I can’t keep up with the apples.

Even at my current pace of eating two a day — BACK OFF, DOC! — I can’t keep up with the apples.

Nearly every time I leave my apartment, some kind person slips an apple into my hand, topples a dish full of them into a bag for me to carry home, or greets me on the street with a couple at the ready.

It’s a thing here in Belarus, this business of conveying hospitality through apples.

Of course, culture seeps beyond borders; it’s more accurate to generalize about “the region” than any specific country. In the late 1990s, my sister lived in Moldova for two years as a Peace Corps volunteer, and she remembers the same phenomenon: her students’ families were constantly giving her bags of apples. And with every other photo I post or tidbit I comment upon now that I’ve been in Belarus for a few weeks, her comment is invariably “That’s how it was in Edinet” or sometimes “I thought that was Romanian!”

I visited her in Moldova; we went to Romania; I’ve been to Poland, Hungary, what was formerly Czechoslovakia, so I had some sense of Eastern Europe. But still. The experience lodges differently when you’re paying rent somewhere. Exposures are repeated, relationships gain depth, and there is a feeling that choices and behaviors have “stakes.”

It all feels more real somehow, to spend an extended period of time in a place. To bring home the apples. To have a fridge to put them into. To think to myself, “I’m not usually one to put apples in the fridge, but here in my new home city of Polotsk, where my apartment has no screens on the windows, where the flies, gnats, and mosquitoes do a number on both fruit and my skin, yeah, I am someone who puts the apples in the fridge.” And then I marvel that I’m in Belarus and that I’m a person in Belarus who has a fridge teeming with Belarusian apples handed to me by Belarusian friends who have sacks of apples they gather at their dachas every weekend when they go to their family homes in the country to work the gardens and fire up the grill for shashlik (kebabs).

From apples to fridges to gnats, I have been marveling at it all.

We Americans are so uninformed about this great country living mildly in the shadow of stomping Russia; the little we are fed in the news in no way reflects the reality of this place any more than a front page article about Donald Trump tells the story of your preschooler twirling until she’s dizzy, just to watch her skirt flare.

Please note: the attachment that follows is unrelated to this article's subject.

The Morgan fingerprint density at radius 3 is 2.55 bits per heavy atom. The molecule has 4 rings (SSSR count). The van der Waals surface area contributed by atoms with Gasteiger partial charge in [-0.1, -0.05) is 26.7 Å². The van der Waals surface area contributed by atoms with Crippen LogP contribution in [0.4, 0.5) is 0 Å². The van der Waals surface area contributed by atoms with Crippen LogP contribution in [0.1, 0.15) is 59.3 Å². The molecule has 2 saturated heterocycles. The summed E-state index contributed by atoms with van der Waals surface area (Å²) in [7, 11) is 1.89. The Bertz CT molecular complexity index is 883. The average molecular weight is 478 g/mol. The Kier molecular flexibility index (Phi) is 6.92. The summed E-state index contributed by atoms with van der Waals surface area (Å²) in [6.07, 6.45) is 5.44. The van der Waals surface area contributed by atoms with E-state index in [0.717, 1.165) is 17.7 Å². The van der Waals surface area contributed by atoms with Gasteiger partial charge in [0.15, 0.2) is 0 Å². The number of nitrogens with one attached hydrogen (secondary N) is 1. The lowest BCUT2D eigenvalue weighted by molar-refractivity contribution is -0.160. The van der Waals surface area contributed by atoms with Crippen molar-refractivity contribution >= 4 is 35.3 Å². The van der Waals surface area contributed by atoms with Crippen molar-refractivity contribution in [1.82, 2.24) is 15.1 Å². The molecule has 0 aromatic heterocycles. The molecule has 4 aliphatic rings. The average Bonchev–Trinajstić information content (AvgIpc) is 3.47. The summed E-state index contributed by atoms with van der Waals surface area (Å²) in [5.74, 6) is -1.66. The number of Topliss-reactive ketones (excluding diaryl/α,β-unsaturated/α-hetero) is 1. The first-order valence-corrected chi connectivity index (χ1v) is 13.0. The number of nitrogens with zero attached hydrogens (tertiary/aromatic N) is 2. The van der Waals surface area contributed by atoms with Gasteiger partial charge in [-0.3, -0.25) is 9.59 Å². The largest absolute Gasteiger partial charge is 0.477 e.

The essential truths of a country aren’t in the leaders. They’re in the apples.

And they’re in the women who message me every night to check in about my day and ask what they can do to for me. 

The truths of this place can be found in the focused, respectful students who are excited and intimidated to have a native English speaker in the room with them, breathing, gesturing, joking, pronouncing words like they’ve never heard words pronounced before.

The truths of Belarus are in the groups of grannies on the benches outside each apartment building, their canes resting casually as they take stock of the neighborhood and catch up on aches and gossip.

The truths are in the stories of people in their mid-thirties who still live in their childhood homes with their parents because there is no way, financially, that they can move out unless they marry.

The truths can be seen in the animated conversation between two “Hey, Tatiana! It’s been a coon’s age! What’s up?” acquaintances in front of the cheese display at the grocery store.

The truths are found in the women who walk the city streets alone after dark without fear.

The truths of this place are evident on the mini-bus marshrutkas, so much like Turkish dolmuses in the way everyone squeezes together to make room for the newbies while an assembly line of passengers hands fistfuls of change from the back rows up to the driver.

The truth of Belarus is in the excitement of a recent college graduate who has confided to an English teacher that she recently found a used copy of Uncle Tom’s Cabin in Russian and is loving it more than anything she’s ever read. When she is told, one reader to another, that she will inherit some books in English in a few months, there is truth in her squeal: “Never in my whole life did I think I would get to have my own books in English! I do not even know what to say except one thousand thank-yous! I almost can’t breathe right now except I think I am crying first. Books in English are so expensive I could never imagine buying one, and I am so in love with English and reading that I may never sleep again because I cannot believe I will get to have English books in my hands!”